As retail banks gradually digitalize their activities, they’ve focused largely on the most frequent customer transactions, such as checking a balance or remote deposit. Much of the lending arena, with the exception of credit cards, has taken a back seat. Recent analysis by Bain & Company and SAP Value Management Center finds that most banks have digitalized fragments of the process for marketing, selling and servicing loans. For instance, banks can handle only 7% of products digitally from end to end. That sluggish pace of modernization leaves banks vulnerable as lending comprises more than one-third of retail bank revenue. New digital entrants, ranging from financial technology start-ups to incumbent retailers and telecommunication providers, have spotted the opportunity, and are attacking thin slices of the lending profit pool. Many of these financial technology insurgents, or fintechs, provide a better experience by focusing on the needs of specific customers—often an underserved segment. CommonBond, for instance, started with loans to low-risk students, and OnDeck offers loans to small businesses without a long track record. These insurgents often can offer a lower price through a combination of a lower cost base to originate and service loans and better targeting and adjudication of specific risk profiles. The fintechs also are creating new models to make lending decisions, source capital and service loans. Often, they can offset at least some of the scale benefits of large banks with simpler digitalized processes. In some instances, they enjoy a regulatory arbitrage; Prosper and LendingClub source funding in a way that requires less capital to be held on their own balance sheets. Others, including WeChat, PayPal and Square, offer digital messaging or payment platforms onto which they have added short-term finance. And many of the fintechs such as ZestFinance have moved beyond traditional risk assessment to use new sources of data in underwriting, such as whether an applicant keeps a consistent phone number or has been late paying phone bills. Banks need to accelerate investments in digital lending if they are to avoid a material decline in profits and loss in market share. Leading banks have already started to invest in creating better customer experiences, making it easier to apply for their offers, removing bad and avoidable interactions (generated by complex internal processes, employee or customer errors, or better routed to lower-cost and more convenient digital channels) from the branch and contact centers, and devising a more agile operating model. These investments generally have paid off with faster, better and cheaper lending processes. Banks report slow progress in digitalizing the lending process To help banks better understand the digital lending landscape and inform their next moves, Bain and SAP Value Management Center recently surveyed two dozen banks in 10 countries. We assessed how well these banks reported they were performing along seven lending capabilities and four dozen operational metrics that were segmented by loan classes and maturity levels. The capability areas include: relevant, simple and easily bought offers; better decisions that are informed by customer, risk and marketing data; consistent cross-channel execution; technology that enables a smart view of the customer; efficient, digitalized processes; migration of customers to anywhere, anytime self-service; and rapid innovation and business reinvention.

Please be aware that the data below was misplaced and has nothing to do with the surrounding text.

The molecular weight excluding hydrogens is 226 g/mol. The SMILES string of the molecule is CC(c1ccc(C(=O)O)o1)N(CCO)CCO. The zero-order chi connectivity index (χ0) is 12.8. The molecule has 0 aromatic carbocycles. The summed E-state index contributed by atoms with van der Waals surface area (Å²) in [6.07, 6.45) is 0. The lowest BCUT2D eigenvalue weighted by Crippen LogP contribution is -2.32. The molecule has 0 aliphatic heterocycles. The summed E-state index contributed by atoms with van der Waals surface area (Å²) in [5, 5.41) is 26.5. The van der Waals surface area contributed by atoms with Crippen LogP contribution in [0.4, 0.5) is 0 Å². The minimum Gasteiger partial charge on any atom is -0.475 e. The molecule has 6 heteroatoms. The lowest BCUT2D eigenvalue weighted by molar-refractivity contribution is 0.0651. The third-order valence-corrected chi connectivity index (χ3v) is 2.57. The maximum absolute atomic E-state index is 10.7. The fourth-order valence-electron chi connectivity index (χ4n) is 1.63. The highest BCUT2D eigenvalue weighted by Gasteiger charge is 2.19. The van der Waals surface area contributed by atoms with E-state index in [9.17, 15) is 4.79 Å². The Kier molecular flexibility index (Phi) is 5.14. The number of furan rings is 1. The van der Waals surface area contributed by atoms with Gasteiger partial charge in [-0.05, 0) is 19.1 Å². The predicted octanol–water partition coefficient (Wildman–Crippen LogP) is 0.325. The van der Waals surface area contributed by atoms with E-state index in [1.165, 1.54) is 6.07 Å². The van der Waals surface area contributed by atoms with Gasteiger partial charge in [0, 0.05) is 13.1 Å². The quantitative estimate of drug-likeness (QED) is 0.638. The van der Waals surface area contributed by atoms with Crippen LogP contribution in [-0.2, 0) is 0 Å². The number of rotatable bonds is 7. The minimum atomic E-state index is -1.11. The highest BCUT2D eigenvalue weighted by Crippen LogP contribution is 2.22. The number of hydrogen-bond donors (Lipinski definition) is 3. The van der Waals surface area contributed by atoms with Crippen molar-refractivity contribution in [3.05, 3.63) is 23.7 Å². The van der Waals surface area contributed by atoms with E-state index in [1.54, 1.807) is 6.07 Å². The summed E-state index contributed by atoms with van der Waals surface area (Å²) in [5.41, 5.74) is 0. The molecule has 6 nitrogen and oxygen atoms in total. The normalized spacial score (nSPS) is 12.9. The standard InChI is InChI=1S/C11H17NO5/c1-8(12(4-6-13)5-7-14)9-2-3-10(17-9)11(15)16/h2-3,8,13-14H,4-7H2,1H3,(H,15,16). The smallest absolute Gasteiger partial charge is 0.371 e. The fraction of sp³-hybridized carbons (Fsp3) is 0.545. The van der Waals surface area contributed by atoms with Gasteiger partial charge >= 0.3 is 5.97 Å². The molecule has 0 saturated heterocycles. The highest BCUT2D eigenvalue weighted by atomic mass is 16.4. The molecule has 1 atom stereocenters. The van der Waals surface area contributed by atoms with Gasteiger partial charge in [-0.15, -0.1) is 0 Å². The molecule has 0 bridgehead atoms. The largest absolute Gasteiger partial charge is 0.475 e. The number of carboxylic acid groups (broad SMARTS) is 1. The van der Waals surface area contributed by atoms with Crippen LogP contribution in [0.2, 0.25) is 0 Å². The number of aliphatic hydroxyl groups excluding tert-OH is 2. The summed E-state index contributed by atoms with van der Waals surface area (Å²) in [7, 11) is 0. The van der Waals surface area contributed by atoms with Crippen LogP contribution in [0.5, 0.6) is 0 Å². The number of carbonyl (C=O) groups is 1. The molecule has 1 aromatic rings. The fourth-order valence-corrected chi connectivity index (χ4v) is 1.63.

With all the noise surrounding distributed ledger technology (DLT), you’d expect participants in ﬁnancial markets to be racing full-bore to get ready for it. But many are not. Part of the reason is concern about the scope and cost of the challenge. Presented almost daily with new claims about blockchain’s disruptive and revolutionary potential, many executives have begun to wonder how much beneﬁt they’ll actually see from DLT in the near, or even medium, term. Business leaders now confront a seemingly impossible and contradictory situation. They’re dealing with a technology that has been simultaneously overhyped and underestimated. While DLT is making inroads into some areas of banking, such as cross-border remittances, the path to implementation across broad and diverse ﬁnancial markets is less clear. Financial market participants know DLT is coming. About 80% of executives at ﬁnancial institutions surveyed by Bain & Company believe DLT will be transformative and will signiﬁcantly impact markets, and a similar percentage expect their organizations to begin using it before 2020 (see Figure 1). Nonetheless, it is hard to predict exactly when and where DLT applications will reach scale and what kind of impact they will have across markets. It’s unclear how the regulatory environment will evolve in different jurisdictions. Getting ready for DLT requires substantial investment at a time when many ﬁrms are facing ﬁnancial constraints, and it can involve working through tricky and expensive issues with legacy IT systems and processes. Financial executives interviewed by Bain say they are under pressure to show near-term results, and they must gain the attention, understanding and commitment of top management. Some ﬁrms have embraced the technology, while others have opted to do nothing, or very little, given all the uncertainties about DLT. “Everyone is struggling with business cases and exactly where to apply their efforts,” said one executive Bain interviewed. Among the market participants Bain surveyed, 38% said they’ve adopted a wait-and-see approach to the technology.